Egypt’s Tamed Crocodiles – in pictures

Egypt_Crocodile god Sobek
Sovk (Suchus, Cronos, Satrune); by Jean-François Champollion; 1823–25; Brooklyn Museum (New York City)

I really enjoyed this photojournal on The Guardian‘s website about crocodiles and the ancient art of crocodile raising in Nubia. Taming crocodiles was a part of the culture of ancient Nubia; and it is still done today in Nubia (northern Sudan /part of Southern Egypt). One of the deities of ancient Egypt was Sobek, who was represented with a human body and a crocodile head. He was associated with the Nile crocodile or the West African crocodile. Sobek was also associated with pharaonic power, fertility, and military prowess, but served additionally as a protective deity with apotropaic qualities, invoked particularly for protection against the dangers presented by the Nile, or intended to turn away harm or evil influences.

Sobekneferu_1
Head of ruling Pharaoh Sobekneferu

The strength and speed of the crocodile was thought to be symbolic of the power of the Pharaoh, and the word “sovereign” was written with the hieroglyph of a crocodile. It was thought that Sobek could protect the Pharaoh from dark magic. Coincidentally, when the cult of Sobek took off during the Twelfth and Thirteenth Dynasties, a number of rulers incorporated him in their coronation names, including the first fully attested female pharaoh – Sobekneferu. To learn more about Sobek and other deities of ancient Egypt, check out Wilkinson, Richard H., The Complete Gods and Goddesses of Ancient Egypt. (2003).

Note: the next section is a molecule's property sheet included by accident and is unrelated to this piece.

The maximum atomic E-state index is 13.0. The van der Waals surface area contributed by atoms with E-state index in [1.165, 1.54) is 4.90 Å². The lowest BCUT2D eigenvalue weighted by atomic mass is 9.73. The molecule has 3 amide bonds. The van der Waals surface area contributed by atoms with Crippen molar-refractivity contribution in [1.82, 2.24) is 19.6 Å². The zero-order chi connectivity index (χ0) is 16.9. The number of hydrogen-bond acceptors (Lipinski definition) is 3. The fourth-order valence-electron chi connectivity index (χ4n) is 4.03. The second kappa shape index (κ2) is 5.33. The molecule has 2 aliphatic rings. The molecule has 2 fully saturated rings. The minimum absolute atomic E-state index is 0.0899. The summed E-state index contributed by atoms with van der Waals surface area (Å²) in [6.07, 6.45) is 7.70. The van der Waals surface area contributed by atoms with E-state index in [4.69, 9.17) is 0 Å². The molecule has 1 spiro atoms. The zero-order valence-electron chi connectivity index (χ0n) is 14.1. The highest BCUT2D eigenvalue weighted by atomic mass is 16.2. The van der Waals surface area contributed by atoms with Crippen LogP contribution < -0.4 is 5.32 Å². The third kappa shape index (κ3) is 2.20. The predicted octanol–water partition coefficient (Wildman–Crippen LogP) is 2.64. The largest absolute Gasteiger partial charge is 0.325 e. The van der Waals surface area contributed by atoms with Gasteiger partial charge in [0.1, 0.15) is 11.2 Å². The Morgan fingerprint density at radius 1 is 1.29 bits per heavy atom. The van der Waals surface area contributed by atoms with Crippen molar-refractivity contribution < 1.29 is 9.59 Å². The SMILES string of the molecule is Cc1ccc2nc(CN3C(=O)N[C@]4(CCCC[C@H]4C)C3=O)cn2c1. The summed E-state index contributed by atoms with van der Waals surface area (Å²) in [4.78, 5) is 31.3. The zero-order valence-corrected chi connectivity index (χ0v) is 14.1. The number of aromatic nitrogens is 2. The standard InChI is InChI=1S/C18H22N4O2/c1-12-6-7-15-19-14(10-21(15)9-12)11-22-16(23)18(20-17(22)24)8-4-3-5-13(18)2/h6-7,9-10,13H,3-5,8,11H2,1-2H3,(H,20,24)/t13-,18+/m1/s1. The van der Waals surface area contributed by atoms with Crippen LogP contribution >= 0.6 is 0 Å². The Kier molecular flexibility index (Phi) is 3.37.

In ancient times, tamed crocodiles were kept in a sacred pool and hand fed choice cuts of meat and honey cakes and adorned with precious jewels. The pratique has not changed much over the centuries as you will see in the photojournal on The Guardian‘s website. Enjoy!

Crocodile_1
Nile Crocodile

9 thoughts on “Egypt’s Tamed Crocodiles – in pictures

      1. I have an old book – ‘Tales told near a crocodile’ by Humphrey Harman 1962. It’s a collection of traditional stories from round the Great Lake area. One of croc tales included is ‘Bukango and the Crocodiles’. But I’ve also read a more recent account in a travel book of someone travelling round Lake Baringo and meeting a boy who could call crocodiles. I’ve not got the details of that book. But my impression was that the knack is to imitate the call that hatching crocs make.

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      2. Yes… I think you are right about imitating the call that hatching crocs make. I would definitely love to read this book of tales. I will see if they have it at the local library.

        Liked by 1 person

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